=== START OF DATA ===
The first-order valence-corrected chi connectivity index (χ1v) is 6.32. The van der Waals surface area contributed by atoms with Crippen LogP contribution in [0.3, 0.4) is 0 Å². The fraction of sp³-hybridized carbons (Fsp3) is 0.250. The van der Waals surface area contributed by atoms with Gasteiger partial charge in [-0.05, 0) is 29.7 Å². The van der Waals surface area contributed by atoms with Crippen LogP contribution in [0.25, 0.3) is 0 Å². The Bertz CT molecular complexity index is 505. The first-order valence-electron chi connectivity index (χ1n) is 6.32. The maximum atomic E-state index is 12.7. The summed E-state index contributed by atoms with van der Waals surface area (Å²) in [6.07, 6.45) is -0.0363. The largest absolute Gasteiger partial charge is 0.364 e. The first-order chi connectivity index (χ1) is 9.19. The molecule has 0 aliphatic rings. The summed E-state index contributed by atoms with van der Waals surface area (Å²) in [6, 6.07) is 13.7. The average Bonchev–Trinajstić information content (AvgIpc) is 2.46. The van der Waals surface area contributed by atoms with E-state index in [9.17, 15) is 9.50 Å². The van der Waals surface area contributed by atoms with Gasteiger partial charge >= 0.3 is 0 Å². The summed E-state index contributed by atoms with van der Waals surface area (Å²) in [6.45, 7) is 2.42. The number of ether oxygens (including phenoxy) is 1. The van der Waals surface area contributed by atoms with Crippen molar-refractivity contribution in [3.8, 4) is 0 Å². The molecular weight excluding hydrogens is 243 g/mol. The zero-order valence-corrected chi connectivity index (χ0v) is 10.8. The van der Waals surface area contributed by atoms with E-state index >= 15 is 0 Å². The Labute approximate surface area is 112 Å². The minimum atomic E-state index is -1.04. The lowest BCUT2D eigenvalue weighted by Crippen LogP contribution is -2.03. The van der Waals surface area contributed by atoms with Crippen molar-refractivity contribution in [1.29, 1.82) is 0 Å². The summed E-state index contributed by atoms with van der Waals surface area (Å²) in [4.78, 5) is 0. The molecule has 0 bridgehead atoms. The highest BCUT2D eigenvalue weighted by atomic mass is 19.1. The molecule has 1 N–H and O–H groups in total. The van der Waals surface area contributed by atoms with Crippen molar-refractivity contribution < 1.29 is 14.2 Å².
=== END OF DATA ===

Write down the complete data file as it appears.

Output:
The first-order valence-corrected chi connectivity index (χ1v) is 6.32. The van der Waals surface area contributed by atoms with Crippen LogP contribution in [0.3, 0.4) is 0 Å². The fraction of sp³-hybridized carbons (Fsp3) is 0.250. The van der Waals surface area contributed by atoms with Gasteiger partial charge in [-0.05, 0) is 29.7 Å². The van der Waals surface area contributed by atoms with Crippen LogP contribution in [0.25, 0.3) is 0 Å². The Bertz CT molecular complexity index is 505. The first-order valence-electron chi connectivity index (χ1n) is 6.32. The maximum atomic E-state index is 12.7. The summed E-state index contributed by atoms with van der Waals surface area (Å²) in [6.07, 6.45) is -0.0363. The largest absolute Gasteiger partial charge is 0.364 e. The first-order chi connectivity index (χ1) is 9.19. The molecule has 0 aliphatic rings. The summed E-state index contributed by atoms with van der Waals surface area (Å²) in [6, 6.07) is 13.7. The average Bonchev–Trinajstić information content (AvgIpc) is 2.46. The van der Waals surface area contributed by atoms with E-state index in [9.17, 15) is 9.50 Å². The van der Waals surface area contributed by atoms with Gasteiger partial charge >= 0.3 is 0 Å². The summed E-state index contributed by atoms with van der Waals surface area (Å²) in [6.45, 7) is 2.42. The number of ether oxygens (including phenoxy) is 1. The van der Waals surface area contributed by atoms with Crippen molar-refractivity contribution in [3.8, 4) is 0 Å². The molecular weight excluding hydrogens is 243 g/mol. The zero-order valence-corrected chi connectivity index (χ0v) is 10.8. The van der Waals surface area contributed by atoms with E-state index >= 15 is 0 Å². The Labute approximate surface area is 112 Å². The minimum atomic E-state index is -1.04. The lowest BCUT2D eigenvalue weighted by Crippen LogP contribution is -2.03. The van der Waals surface area contributed by atoms with Crippen molar-refractivity contribution in [1.29, 1.82) is 0 Å². The summed E-state index contributed by atoms with van der Waals surface area (Å²) in [4.78, 5) is 0. The molecule has 0 bridgehead atoms. The highest BCUT2D eigenvalue weighted by atomic mass is 19.1. The molecule has 1 N–H and O–H groups in total. The van der Waals surface area contributed by atoms with Crippen molar-refractivity contribution < 1.29 is 14.2 Å².